Joseph A. Colby received his early training on a farm, remaining in that business until he was seventeen years of age. At that time he came west, spending a short period in Indiana, whence he went to Chicago. Here he remained three years, at the end of which time he returned to Aurora, Erie county, New York. Desiring to better prepare himself for life’s duties, be commenced a course at the Aurora academy, where he studied for two years. He then engaged in the study of law, entering the law office of his brother-in-law, P. M. Vosburgh. Then he engaged in the mercantile business, forming a partnership with C. J. Hamlin, running for a time what was known as the city store. His firm had three branch stores, also, and did a large business for a number of years. Mr. Colby continued in this line from 1844 to 1856, at which time he sold out and came west, settling in Hastings, Minnesota. Here he engaged in farming, and also in the wheat business. Still later he engaged in the grocery trade, until the breaking out of the war in 1861. At this time he turned his attention to raising volunteers to enter the union army. He helped to recruit a company of troops with Marshall, of St. Paul, and this company was finally consolidated and called Company K, Eighth Regiment Minnesota Volunteers. This company came west to Alexandria, Douglas county, and built a stockade, where they remained in the service until 1863.

In this year the company was disbanded, part of them going with General Sibley’s command and part with General Sully. During this time Mr. Colby was on duty at St. Paul, purchasing for the Government different supplies. He bought horses with saddles and bridles and necessary trappings He was in the service of the Government for four years. In 1856 Mr. Colby came to Alexandria, settling on a farm five miles south of the village on the shores of Lake Mary to organize the county in 1866, and for years engaged in farming until 1882. However, prior to this time, in 1875, he moved his family into Alexandria, where he engaged in the livery business, also running a stage line to Morris, Parker‘s Prairie and Pomme de Terre. During this time he worked up quite a. business, employing, continually, four or five men. The stage line business was kept up by him until he was virtually frozen out by the advent of the railroads. He has made considerable money in buying and selling horses. He bought the livery building,,which he now occupies, in 1880, keeps twenty horses, and supplies tourists with teams during the summer months. He owned a good residence on H street.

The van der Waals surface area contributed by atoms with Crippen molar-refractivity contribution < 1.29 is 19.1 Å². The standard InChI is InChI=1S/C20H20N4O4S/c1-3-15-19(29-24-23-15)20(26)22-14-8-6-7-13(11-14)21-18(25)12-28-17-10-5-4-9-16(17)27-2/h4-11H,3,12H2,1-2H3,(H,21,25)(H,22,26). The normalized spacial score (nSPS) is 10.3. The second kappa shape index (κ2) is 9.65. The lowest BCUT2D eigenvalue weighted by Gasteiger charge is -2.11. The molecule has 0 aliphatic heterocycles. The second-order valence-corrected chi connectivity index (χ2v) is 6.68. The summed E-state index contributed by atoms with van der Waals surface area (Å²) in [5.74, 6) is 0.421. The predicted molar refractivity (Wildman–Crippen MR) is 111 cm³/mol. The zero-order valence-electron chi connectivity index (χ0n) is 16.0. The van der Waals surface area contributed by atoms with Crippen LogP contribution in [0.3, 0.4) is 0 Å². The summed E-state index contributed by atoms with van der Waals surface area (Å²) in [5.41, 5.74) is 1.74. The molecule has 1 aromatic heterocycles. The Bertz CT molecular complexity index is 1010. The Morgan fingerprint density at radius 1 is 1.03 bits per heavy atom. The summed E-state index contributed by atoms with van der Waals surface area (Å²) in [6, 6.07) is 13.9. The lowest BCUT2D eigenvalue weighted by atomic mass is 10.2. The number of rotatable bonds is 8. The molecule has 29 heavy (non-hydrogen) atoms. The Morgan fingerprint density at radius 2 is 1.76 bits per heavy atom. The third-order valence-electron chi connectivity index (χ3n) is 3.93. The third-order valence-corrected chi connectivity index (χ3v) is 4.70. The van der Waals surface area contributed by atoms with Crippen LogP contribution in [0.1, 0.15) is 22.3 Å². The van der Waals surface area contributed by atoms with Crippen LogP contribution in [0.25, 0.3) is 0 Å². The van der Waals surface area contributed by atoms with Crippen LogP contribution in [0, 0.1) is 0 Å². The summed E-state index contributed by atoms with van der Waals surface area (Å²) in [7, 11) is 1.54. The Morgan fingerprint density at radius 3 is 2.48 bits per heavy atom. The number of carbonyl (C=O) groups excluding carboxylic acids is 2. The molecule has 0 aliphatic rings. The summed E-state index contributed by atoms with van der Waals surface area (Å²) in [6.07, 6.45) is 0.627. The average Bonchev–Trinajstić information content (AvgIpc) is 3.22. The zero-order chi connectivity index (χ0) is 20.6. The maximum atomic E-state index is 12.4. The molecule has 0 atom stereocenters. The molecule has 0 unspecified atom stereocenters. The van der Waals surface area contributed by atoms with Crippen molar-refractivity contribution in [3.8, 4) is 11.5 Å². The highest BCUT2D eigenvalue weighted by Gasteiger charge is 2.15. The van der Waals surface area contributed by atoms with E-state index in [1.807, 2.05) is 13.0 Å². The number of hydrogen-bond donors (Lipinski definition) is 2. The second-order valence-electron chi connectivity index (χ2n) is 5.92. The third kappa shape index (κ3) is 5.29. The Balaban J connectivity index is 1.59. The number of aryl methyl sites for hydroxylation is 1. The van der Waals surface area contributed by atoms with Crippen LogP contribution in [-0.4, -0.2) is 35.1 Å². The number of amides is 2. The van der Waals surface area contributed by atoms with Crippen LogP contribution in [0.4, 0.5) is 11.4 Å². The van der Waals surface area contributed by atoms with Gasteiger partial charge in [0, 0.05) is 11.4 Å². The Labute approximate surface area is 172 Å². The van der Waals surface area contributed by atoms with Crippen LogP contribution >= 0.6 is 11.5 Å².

Mr. Colby was married in the year 1843 to Miss Cyrena McKillips, of Erie county, New York. They had three children—Frank, Rosa Dwight, and Fred Frank Colby was married in 1865 to Lizzie Thomson, by whom he has had three daughters— Rosa, Lena and Abbie. Frank enlisted in the Third Minnesota Regiment of Volunteers in 1861 as a private, rising to the rank of corporal. He served in the war until its close, losing his health from exposure and hard service. He was a resident of Alexandria. Rosa, now Mrs. Truax, formerly Mrs. Stone, was first married to Mr. Stone, by whom she had one child—Archie. In 1876 she married Mr. Truax, by whom she has had two children—Joseph and Thura. Fred married Miss Anna Siples in 1867, by Whom he has had one child —Arthur. Fred Colby is a resident of Hastings, Minnesota, and is agent for the St. Paul and Milwaukee Railroad Company.

Joseph A. Colby has been identified with the interests of Douglas  county for many years, coming here in an early day, and becoming one of its first citizens. He helped in politics, and with his wife and family belonged to the Episcopal church of Alexandria. He took about 400 acres, and held the office of justice of the peace in Lake Mary township. He also held the office of town clerk for three years, and was connected with the board of school directors. Mr. Colby affiliates with the republican party .
BirthSep. 29, 1788
Corinth Corners
Orange County
Vermont, USA
Death: Apr. 1, 1880
Holland (Erie County)
Erie County
New York, USA

 Ezekiel Colby (1763 - 1848)
 Ruth Davis Colby (1767 - 1838)

Wednesday, August 20, 2014

Old Ironsides to be Rebuilt and Saved!

The Constitution, Famous Fighting Frigate of The War of 1812, cannot be Drydocked and Must be Repaired Afloat
Article From Thursday, July 30, 1925 Springfield Republican (Springfield, MA)

In just a few short months, the Stock Market would crash and the Great Depression would begin, plunging the U.S. and the world into financial chaos for years. Here, on Constitution’s spar deck, Lt. John A. Lord stands amidst a different "chaos" – that of a multi-year, near complete re-building of "Old Ironsides". By the time this restoration was completed, 85% of the ship had been "renewed" (the U.S. Navy’s term) From NHHC